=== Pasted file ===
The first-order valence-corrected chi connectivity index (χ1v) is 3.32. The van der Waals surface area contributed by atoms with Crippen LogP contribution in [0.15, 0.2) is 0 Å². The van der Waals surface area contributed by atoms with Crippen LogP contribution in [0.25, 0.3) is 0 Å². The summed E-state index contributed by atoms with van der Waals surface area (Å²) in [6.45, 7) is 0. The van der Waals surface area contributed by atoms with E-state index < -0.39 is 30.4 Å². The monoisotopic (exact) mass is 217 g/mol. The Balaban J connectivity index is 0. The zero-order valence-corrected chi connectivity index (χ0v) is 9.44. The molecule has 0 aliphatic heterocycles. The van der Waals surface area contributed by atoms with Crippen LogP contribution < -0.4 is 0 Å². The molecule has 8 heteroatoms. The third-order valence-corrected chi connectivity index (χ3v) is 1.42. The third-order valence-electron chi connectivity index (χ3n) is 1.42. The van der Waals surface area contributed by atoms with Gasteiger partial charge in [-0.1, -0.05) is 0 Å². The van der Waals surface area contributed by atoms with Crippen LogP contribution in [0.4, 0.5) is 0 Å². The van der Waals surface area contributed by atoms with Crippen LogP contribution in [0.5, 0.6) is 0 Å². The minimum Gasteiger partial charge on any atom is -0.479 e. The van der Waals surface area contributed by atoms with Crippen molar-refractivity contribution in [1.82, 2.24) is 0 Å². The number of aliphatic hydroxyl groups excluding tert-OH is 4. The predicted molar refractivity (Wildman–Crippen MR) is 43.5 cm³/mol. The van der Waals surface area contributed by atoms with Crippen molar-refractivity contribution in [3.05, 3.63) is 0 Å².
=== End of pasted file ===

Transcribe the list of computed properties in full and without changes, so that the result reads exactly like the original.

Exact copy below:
The first-order valence-corrected chi connectivity index (χ1v) is 3.32. The van der Waals surface area contributed by atoms with Crippen LogP contribution in [0.15, 0.2) is 0 Å². The van der Waals surface area contributed by atoms with Crippen LogP contribution in [0.25, 0.3) is 0 Å². The summed E-state index contributed by atoms with van der Waals surface area (Å²) in [6.45, 7) is 0. The van der Waals surface area contributed by atoms with E-state index < -0.39 is 30.4 Å². The monoisotopic (exact) mass is 217 g/mol. The Balaban J connectivity index is 0. The zero-order valence-corrected chi connectivity index (χ0v) is 9.44. The molecule has 0 aliphatic heterocycles. The van der Waals surface area contributed by atoms with Crippen LogP contribution < -0.4 is 0 Å². The molecule has 8 heteroatoms. The third-order valence-corrected chi connectivity index (χ3v) is 1.42. The third-order valence-electron chi connectivity index (χ3n) is 1.42. The van der Waals surface area contributed by atoms with Gasteiger partial charge in [-0.1, -0.05) is 0 Å². The van der Waals surface area contributed by atoms with Crippen LogP contribution in [0.4, 0.5) is 0 Å². The van der Waals surface area contributed by atoms with Crippen LogP contribution in [0.5, 0.6) is 0 Å². The minimum Gasteiger partial charge on any atom is -0.479 e. The van der Waals surface area contributed by atoms with Crippen molar-refractivity contribution in [1.82, 2.24) is 0 Å². The number of aliphatic hydroxyl groups excluding tert-OH is 4. The predicted molar refractivity (Wildman–Crippen MR) is 43.5 cm³/mol. The van der Waals surface area contributed by atoms with Crippen molar-refractivity contribution in [3.05, 3.63) is 0 Å².